Last Monday, our College historians were introduced to the cruel realities of the 18th and 19th century criminal justice system.
The visit to the Nottingham Justice Museum commenced with a brutal encounter with a resident gaoler who flicked his cat o’nine tails with menacing intent and barked orders at the new inmates from S. Anselm’s College!  He pointed out that the conditions in the gaol were horrendous but would be brief, as most inmates would receive swift justice in the form of the noose or some dire corporal punishment.  Such punishments might include the pillory or stocks, branding, flogging or even ducking.  Sadly, none of these tools of punishment were available in the gift shop.  Not even the scold’s bridal.  So, there would be no reform of sanctions on return to school!
More seriously … these sentences were nearly always public and designed to humiliate the criminal and thus deter society from committing crime.  They failed.  Crime soared during the industrial period despite thousands being brutalised and hanged. However, some inmates were ‘fortunate’, they might avoid execution and instead be transported to Australia, a journey that could take up to nine months during which they were shackled, chained, and flung overboard if they became sick.  Sadly, the majority of these unfortunate souls were poor and simply the victims of their grim circumstances.  They were not inherently criminal or evil, as the establishment believed.  All the above and much more was explained by our guides.
A visit downstairs to the cells (used between about 1200AD and 1800AD) was eye-opening.  The cells were carved into the rock and had little or no light or sanitation.  The stench would have been unbearable, and it would be difficult to imagine that prisoners, even those able to bribe the gaolers, would have survived long enough to be put on trial.  The treatment of women prisoners and the work of reformers such as Elizabeth Fry and Thomas Howard were also considered, thus the students gained some fascinating insights into the suffering of wrong doers, centuries ago.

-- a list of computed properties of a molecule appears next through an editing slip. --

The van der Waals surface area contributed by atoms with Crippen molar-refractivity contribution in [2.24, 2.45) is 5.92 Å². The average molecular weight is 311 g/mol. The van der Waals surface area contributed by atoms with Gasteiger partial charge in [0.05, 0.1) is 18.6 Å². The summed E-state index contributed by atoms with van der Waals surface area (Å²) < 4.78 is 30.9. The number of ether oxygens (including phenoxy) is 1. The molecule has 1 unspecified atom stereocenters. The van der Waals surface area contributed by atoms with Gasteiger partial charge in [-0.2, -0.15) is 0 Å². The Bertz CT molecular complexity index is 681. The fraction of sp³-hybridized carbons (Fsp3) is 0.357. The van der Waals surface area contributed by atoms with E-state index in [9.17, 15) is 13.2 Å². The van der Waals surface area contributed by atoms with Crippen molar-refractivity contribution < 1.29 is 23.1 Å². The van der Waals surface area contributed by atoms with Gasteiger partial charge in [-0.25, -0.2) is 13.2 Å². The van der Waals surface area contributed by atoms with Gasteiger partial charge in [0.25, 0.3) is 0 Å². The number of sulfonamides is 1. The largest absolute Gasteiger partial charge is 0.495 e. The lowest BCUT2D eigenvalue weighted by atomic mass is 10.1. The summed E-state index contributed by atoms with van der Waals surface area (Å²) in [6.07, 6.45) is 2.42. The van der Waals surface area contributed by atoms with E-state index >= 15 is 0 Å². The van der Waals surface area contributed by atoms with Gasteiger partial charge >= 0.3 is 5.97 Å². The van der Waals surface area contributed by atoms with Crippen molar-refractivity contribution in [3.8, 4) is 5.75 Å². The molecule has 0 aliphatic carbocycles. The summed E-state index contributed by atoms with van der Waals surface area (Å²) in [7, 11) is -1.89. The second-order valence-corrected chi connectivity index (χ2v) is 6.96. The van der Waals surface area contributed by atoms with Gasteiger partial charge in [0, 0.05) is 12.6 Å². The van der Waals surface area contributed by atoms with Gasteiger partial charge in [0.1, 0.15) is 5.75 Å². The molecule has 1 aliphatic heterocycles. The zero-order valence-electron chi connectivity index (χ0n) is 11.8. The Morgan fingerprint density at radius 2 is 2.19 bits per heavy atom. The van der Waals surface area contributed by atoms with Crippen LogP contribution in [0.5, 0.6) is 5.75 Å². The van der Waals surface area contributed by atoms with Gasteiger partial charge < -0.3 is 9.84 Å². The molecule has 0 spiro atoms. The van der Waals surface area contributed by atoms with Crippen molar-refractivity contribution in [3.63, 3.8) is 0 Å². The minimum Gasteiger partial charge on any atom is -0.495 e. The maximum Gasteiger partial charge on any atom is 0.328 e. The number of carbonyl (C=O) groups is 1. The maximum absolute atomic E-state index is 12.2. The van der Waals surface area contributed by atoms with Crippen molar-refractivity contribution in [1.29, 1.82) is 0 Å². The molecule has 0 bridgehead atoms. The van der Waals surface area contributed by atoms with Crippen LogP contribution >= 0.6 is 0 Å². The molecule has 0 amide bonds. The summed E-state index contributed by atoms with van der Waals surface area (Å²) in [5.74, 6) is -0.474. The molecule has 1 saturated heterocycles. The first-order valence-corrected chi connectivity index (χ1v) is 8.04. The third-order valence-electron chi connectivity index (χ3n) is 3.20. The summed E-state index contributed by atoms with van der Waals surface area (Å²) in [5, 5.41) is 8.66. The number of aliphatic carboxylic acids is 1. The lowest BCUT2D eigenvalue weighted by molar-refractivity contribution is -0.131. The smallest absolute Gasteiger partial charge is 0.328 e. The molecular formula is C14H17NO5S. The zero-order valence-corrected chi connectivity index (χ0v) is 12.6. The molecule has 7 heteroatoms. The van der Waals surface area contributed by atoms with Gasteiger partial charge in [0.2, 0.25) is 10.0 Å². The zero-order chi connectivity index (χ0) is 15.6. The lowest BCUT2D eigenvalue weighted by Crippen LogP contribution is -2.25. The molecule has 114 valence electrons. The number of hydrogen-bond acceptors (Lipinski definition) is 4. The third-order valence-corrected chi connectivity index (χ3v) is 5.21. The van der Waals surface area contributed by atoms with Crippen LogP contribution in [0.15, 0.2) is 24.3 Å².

However, perhaps the real highlight of the visit was the mock trial conducted in the court room above the cells.  The children prepared presentations and questions in the role of judge, appellant and respondent in the appeal case of Nicola Edgington.  Not only was this a fascinating and difficult case that displayed the complexity of the law, but the process also ensured our students gained an intricate understanding of how trials are conducted.  As expected, the students delivered some excellent responses during the trial.  We were much impressed by Lucy G, Martha J, Deacon D, Will B, Christian C, Emma H and many others who presented well and thought quickly on their feet.
Our thanks go to the National Justice Museum especially our guide, Christy, who was excellent.
Thank you to Mr Mace, Mrs Whawell and Mr Mortimer for organising such a fascinating trip.  As ever, all our College students were great company and a credit to S. Anselm’s.